The Alabama-based Southern Poverty Law Center recently unveiled a map of what it identifies as “hate groups” in America, breaking them down by states.

Ryan Lenz, a senior investigative reporter for the law centers Hatewatch project, told KFOR in Oklahoma City that his team constantly looks for hate groups across the nation.

The team complies the list using publications and websites, law enforcement and civilian reports, and news reports. The groups include anti-LGBT organizations and those who dont believe in interracial marriage.

All hate groups have beliefs or practices that attack or malign an entire class of people, typically for their immutable characteristics, the law center explains.

There are 917 “hate groups” nationwide and Utah has three, according to the law center. They are the American Vanguard, the Fundamentalist Latter Day Saints (FLDS) and the National Socialist Movement.

For comparison, Texas has “55 active racist and separatist groups,” according to The Downtown Austin Patch.

American Vanguard is defined as a white nationalist group, while the National Socialist Movement is a neo-Nazi and National Socialist Movement group.

The FLDS group, listed as being headquartered in Hildale, Utah, is defined by the website as general hate, which means they espouse a variety of rather unique hateful doctrines and beliefs that are not easily categorized, according to the law center.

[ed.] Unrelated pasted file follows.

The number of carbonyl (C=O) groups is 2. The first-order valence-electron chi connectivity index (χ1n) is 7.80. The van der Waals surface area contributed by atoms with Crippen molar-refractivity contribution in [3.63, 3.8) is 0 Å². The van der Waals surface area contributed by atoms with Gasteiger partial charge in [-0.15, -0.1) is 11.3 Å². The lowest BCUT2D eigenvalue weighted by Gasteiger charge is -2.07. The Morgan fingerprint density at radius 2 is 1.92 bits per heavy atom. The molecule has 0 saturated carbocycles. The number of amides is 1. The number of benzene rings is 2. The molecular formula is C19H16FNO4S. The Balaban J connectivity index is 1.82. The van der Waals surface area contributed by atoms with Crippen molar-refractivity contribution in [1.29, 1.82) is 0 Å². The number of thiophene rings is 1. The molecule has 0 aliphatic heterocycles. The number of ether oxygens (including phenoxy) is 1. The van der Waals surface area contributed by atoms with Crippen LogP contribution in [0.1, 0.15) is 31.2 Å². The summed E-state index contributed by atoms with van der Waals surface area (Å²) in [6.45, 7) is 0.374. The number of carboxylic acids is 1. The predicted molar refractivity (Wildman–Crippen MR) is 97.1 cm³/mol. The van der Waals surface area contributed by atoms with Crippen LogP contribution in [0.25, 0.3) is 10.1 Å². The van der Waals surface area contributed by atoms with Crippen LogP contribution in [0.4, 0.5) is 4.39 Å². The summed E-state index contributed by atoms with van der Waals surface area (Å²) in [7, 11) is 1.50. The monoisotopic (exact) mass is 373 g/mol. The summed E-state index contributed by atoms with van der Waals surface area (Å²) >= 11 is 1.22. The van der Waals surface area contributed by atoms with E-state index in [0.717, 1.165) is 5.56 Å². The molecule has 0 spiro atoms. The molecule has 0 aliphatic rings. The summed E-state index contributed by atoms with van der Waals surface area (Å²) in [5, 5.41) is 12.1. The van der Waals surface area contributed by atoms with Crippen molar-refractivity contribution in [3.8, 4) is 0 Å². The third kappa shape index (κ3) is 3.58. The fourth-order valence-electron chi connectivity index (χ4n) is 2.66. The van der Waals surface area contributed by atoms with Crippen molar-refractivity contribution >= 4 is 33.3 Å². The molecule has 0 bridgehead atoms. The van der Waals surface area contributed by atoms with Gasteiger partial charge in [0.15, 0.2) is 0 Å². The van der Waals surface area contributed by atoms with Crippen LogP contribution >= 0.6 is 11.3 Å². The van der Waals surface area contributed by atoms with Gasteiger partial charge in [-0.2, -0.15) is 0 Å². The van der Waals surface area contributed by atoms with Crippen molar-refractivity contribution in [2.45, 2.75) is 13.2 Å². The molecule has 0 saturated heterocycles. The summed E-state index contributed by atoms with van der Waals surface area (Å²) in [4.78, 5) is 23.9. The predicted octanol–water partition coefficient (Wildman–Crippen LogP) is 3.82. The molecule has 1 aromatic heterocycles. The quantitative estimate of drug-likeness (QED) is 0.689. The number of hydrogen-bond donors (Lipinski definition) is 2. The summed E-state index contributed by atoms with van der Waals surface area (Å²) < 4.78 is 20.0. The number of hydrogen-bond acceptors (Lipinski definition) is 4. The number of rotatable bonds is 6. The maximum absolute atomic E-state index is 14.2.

The mainstream LDS Church, or The Church of Jesus Christ of Latter-day Saints, is headquartered in Salt Lake City and has 15 million members worldwide. This past week, the LDS Church condemned racism and “white supremacist attitudes.”

“We must strive to love one another as Christ loves us; to love all of our neighbors as ourselves, and to put that love into concrete action against violence, hatred and injustice,” the church said in a statement.

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Holocaust-denier Behind Twitter Threats Gets Probation | Southern … – Southern Poverty Law Center

David Joseph Lenio, a 31-year-old self-described white nationalist who said his ideal job would be operating a human gas chamber, also must undergo mental health treatment and not go within 1,000 feet of schools or Jewish synagogues.

He was fined $1,000 and ordered to have no contact with Jonathan Hutson, a Maryland communications consultant who first brought Lenios Twitter threats to the attention of the FBI in 2015.

I dont think theres any place in society for the things that youre saying, Kent County Circuit Court Judge Mark Trusock said from the bench, telling Lenio he has some very serious mental health issues.

God forbid that you would ever act out some of these things, the judge said.

Lenio chose not to address the court or offer any public apology or explanation for his behavior at the sentencing hearing.

In June, a jury in Kent County, Michigan, found Lenio guilty of malicious use of a telecommunications service, a misdemeanor punishable by up to six months in jail. He was found not guilty of two felony counts of aggravated stalking and using a computer to commit a crime.

Lenio, of Grand Rapids, Michigan, had served four months in jail after his arrest in February in his hometown.

You only talked about things that you wanted to do and I believe thats why the jury found you not guilty of the more serious charges, the judge told Lenio.